Between the lines: encourage your child to read over the summer break
With the summer break looming, many parents may be racking their brains about activities to keep their children engaged over the school holidays - not least to avoid the "learning loss" linked to youngsters who are left at loose ends for long periods.
A 2007 study by John Hopkins University, which tracked groups of students from Baltimore, concluded that a long break from books in the summer may mean children lose interest and momentum in reading.
Other research suggest that if children read four to five books during the summer, the effect may be powerful enough to prevent a decline in reading achievement. The long break is a wonderful opportunity for children to explore a range of fun books. The holidays are particularly helpful for parents whose children are struggling readers, as they can select books featuring topics or themes that might spark their child's interest.
Watching age-appropriate movies that are based on books can also serve as a catalyst for reading. Dr Seuss's The Lorax, Hergé's Tintin series, and Judi Barrett's Cloudy With a Chance of Meatballs come to mind.
In his 2004 book The Power of Reading, Stephen Krashen, an education researcher and professor emeritus at the University of Southern California, highlights some important findings:
- Children read more when they see other people reading.
- Hearing stories and discussing them encourages independent reading.
- Children who are read to at least three times a week read better.
As parents, we can help children experience the world of books by reading to them every day and having plenty of books around the house.
We can make reading fun by keeping children engaged in conversations about the story and its themes or characters.
Summer means there is more time for family excursions to libraries or bookstores, where children can enjoy a variety of books. For reluctant young readers who are struggling with more complex vocabulary, it's a great time to try audio books. Good narrators can convey the drama as the author intended.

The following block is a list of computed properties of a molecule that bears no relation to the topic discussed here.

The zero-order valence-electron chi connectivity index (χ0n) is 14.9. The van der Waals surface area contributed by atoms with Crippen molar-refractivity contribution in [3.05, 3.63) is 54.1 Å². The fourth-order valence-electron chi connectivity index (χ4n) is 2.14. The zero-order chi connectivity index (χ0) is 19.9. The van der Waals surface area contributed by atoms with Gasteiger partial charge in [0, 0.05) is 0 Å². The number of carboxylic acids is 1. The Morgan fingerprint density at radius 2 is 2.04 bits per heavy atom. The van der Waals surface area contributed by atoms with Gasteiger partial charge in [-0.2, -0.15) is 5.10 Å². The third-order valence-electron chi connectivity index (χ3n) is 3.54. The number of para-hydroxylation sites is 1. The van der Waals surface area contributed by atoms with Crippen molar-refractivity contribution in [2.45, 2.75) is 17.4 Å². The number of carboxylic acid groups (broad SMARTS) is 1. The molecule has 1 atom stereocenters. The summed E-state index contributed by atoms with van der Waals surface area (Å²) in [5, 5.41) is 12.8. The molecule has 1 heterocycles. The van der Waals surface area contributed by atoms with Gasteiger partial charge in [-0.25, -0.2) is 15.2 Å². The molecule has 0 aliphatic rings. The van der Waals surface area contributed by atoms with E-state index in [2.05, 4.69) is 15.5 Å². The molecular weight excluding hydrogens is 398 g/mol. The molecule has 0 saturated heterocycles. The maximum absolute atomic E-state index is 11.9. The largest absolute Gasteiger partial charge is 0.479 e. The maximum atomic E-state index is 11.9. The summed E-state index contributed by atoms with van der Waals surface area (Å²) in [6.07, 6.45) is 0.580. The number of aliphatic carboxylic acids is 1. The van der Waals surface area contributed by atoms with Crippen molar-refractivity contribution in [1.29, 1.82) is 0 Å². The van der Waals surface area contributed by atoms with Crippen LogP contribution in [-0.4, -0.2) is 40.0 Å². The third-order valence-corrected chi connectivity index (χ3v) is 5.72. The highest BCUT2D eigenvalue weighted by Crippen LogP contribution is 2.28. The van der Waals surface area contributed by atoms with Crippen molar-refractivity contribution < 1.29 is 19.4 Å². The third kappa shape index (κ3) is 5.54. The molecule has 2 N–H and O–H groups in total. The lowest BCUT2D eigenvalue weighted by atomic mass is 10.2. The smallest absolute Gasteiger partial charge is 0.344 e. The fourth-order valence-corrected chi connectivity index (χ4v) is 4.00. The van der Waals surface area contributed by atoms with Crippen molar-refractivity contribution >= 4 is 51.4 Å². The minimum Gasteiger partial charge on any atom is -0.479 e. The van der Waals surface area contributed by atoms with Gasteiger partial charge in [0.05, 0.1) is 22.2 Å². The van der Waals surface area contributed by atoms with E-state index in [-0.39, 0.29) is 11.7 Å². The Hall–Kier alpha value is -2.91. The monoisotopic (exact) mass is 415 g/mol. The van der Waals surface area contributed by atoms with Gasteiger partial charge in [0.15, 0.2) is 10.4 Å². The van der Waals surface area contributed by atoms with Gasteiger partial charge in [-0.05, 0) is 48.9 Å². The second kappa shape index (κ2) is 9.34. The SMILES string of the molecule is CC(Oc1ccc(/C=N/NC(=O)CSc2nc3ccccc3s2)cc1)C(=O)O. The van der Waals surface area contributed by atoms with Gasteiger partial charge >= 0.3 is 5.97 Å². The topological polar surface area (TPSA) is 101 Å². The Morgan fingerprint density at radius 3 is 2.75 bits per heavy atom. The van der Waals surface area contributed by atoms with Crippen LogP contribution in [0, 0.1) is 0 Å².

How about using the time to explore the classics? You could try The Wind in the Willows by Kenneth Grahame, a favourite of my family. It's the kind of book that you have to read to young children to get them to enjoy the story. Another good way to introduce children to the classics is through the performing arts.
When I took my nine-year-old daughter to watch a production of the above by the Hong Kong Players in 2002, she immediately related to Mole, the kind-hearted Mr Toad and the Chief Weasel.
The Wonderful Wizard of Oz by L. Frank Baum is another enduring tale. My daughter and I enjoyed the musical as well as the book, which we like to read again and again. We are both fond of the exploits of Dorothy Gale after she is swept into the Land of Oz by a cyclone.
My daughter even dressed up as Dorothy for her school's "book week" activity, so she could demonstrate her favourite character to her classmates.
There's also The Swiss Family Robinson by Johann David Wyss. The tale of a shipwrecked family who survive on a desert island with each other's support is as much of a lesson in overcoming hardship, as it is an adventure.
I enjoyed The Adventures of Tom Sawyer by Mark Twain as a child, even though it was part of an English assignment. I still enjoy reading it as an adult, for its excitement and its reminders of childhood moments.
Cantonese speakers may be interested in children's storytelling sessions and a talk for parents on June 21 at the Central Library by children's book author Tom Liu and Taiwan educator Sarah Ko.
There will also be sessions in Putonghua using Feng Zikain's award-winning books.
For more information, go to bringmeabook.org.hk
Percie Wong is a trainer at Bring Me A Book Hong Kong, a nonprofit organisation dedicated to improving children's literacy by reading aloud to them